In the gentle hills outside York, England, a controversial experiment is quietly unfolding. It began in the summer of 2000 when Steven Willis, a biologist at the University of Durham, and his colleagues drove to a wildlife preserve called Wingate Quarry. In the back of their car was a cage full of butterflies called Marbled Whites. Willis and his colleagues removed the cage from the car, opened it, and let 500 butterflies flutter away across the scrubby meadows.
Marbled Whites are common in Europe and southern England, but in 2000 the northern edge of their range was 65 kilometers south of Wingate Quarry. Yet Willis and his colleagues suspected that they might do well there. Thanks to global warming, Wingate Quarry might now be mild enough for the butterflies to survive.
Since releasing the butterflies, Willis and his students have returned to Wingate Quarry each year. They have walked a transect, counting the Marbled Whites they saw along the way, and have searched the area around the release to see how far they had dispersed. In February, they finally announced the results of their surveys in the journal Conservation Letters. The population of Marbled Whites of Wingate Quarry is steadily growing and slowly increasing its range. “They’re certainly holding their own,” says Willis.
Willis and his colleagues did not move the butterflies purely out of scientific curiosity. A number of studies indicate that global warming will rob many species of their current habitat, pushing them towards extinction. Some conservation biologists argue that the only way to save some species may be to move them to new ranges that they can’t get to themselves.
This strategy — which goes by various names including assisted migration, assisted colonization, and, most recently, managed relocation — only emerged in the scientific literature in 2007. Over the past two years it has attracted widespread interest. A number of scientists are now investigating how they can pick new homes for endangered species and move them safely. Willis’s new paper now provides the first proof of principle that conservation biologists can select new places where species will thrive. Congress may even include funding for research on managed relocation in upcoming climate change legislation.
But managed relocation is also now the subject of a fierce backlash from some leading conservation biologists. In a newly published essay, Daniel Simberloff of the University of Kentucky and Anthony Ricciardi of McGill University call it a game of “ecological roulette.”
By the 1990s it became clear that a number of animal and plant species were on the move because of rising global temperatures. Species in the northern hemisphere were expanding their ranges north; Southern Hemisphere species were moving the other way. Animals and plants that lived on mountainsides were spreading up the slopes. The weight of the evidence pointed towards global warming as the cause of these shifts. A warmer climate opened up new territory that some species could colonize.
Even if species have clear pathways to new habitat, they may not have time to keep up with the speed of climate change.
While global warming might make new territories suitable for some species, it might also put other territories off limits. The hamster-like American pika, for example, lives on mountainsides and ridges in the western United States. Pikas typically lived at an elevation of 5,700 feet, but in recent decades they’ve moved uphill more than an additional 2,000 feet. There’s only so much further the Pikas can go before they run out of mountain. As a result, the Center for Biological Diversity is petitioning the U.S. Fish and Wildlife to designate the pika as an endangered species due to climate change.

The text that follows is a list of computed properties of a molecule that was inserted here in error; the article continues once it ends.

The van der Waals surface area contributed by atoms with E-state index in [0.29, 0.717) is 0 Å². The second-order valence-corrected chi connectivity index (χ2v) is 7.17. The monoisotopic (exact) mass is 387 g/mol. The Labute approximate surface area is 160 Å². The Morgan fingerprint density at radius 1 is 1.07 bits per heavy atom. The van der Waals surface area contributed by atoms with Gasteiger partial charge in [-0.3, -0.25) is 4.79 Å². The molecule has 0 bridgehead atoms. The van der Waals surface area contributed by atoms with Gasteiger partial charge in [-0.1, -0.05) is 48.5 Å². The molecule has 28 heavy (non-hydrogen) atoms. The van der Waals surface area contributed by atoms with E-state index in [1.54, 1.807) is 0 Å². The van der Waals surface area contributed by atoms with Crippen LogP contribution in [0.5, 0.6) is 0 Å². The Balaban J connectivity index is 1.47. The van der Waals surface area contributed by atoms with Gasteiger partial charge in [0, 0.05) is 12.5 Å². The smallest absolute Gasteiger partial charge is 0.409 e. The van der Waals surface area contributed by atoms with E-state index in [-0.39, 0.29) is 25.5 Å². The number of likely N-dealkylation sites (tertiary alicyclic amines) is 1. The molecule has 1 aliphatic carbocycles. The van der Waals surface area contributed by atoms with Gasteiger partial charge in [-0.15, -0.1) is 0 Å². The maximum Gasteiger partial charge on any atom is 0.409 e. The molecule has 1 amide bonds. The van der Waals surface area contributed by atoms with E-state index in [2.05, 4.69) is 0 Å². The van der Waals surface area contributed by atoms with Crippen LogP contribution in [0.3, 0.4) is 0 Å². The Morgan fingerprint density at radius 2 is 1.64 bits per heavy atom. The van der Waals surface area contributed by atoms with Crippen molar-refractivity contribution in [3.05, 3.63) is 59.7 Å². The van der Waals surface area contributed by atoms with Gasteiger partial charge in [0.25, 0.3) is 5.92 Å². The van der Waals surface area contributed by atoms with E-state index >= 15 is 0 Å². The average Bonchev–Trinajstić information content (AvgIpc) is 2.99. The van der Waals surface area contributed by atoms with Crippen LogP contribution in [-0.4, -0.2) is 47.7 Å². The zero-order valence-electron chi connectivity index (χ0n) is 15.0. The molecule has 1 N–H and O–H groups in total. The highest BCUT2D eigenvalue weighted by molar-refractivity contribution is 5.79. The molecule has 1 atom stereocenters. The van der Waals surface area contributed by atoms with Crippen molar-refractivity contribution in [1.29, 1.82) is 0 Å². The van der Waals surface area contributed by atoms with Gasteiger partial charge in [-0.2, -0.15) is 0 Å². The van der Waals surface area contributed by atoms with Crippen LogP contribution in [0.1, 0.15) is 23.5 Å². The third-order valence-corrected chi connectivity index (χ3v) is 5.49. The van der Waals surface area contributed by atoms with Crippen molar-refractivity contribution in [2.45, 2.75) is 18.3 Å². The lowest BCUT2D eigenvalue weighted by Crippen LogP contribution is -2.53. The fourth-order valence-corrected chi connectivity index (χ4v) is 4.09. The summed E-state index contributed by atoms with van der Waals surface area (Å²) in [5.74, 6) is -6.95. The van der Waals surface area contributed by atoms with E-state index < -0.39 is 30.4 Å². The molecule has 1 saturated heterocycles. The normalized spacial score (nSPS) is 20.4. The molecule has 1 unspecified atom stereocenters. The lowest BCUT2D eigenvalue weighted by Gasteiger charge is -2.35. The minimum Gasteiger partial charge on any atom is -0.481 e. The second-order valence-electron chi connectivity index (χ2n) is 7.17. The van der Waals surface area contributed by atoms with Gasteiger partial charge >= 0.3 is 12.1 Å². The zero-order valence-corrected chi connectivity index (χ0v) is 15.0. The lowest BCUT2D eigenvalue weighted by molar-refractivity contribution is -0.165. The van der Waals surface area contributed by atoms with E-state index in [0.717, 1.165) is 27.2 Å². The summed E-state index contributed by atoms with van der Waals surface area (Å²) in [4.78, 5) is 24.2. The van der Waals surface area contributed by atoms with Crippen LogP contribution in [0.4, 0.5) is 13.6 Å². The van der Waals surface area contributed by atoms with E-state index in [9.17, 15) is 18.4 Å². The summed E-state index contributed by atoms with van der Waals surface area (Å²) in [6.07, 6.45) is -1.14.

Animals that live in low-lying forests may have an easier time finding a suitable climate, but they may be hobbled for different reasons. The Quino checkerspot butterfly, for example, is an endangered species that lives in southern California and Baja. It appears to have lost some of its southern range to climate change, but it can’t shift north because it can’t survive in the urbanized landscape of San Diego.
“If you are going to migrate from southern California to northern California, you’ve got to get past Los Angeles, and then you’ve got to get past San Francisco,” says Dov Sax of Brown University. “If you can’t, you’re done for.”
Even if species have clear pathways, they may not have enough time to keep up with the speed of climate change. As they creep toward suitable climates, the warmer end of their range may become uninhabitable. As a result, they will become trapped in smaller areas. In 2001, Willis was one of 15 researchers who surveyed 46 species of butterflies in Great Britain and found that three-quarters of them had declined over the previous 30 years — a result consistent with a loss of range due to a warming climate.
Smaller ranges may put some species at greater risk of extinction. While scientists can’t make precise predictions about global warming’s effects on biodiversity, their rough estimates are chilling. In 2004, 19 researchers published a paper in Nature in which they concluded that if mid-range projections of global warming prove right, climate change would shrink the ranges of 15 to 37 percent of all species so drastically that they would be “committed to extinction.”
A conventional strategy for conserving species — such as setting up a preserve where they live now — may not work against global warming. Trying to save the American pika by protecting mountaintops may be futile if the entire mountain gets too warm for them. So conservation biologists began to wonder if they might have to ship species to new places.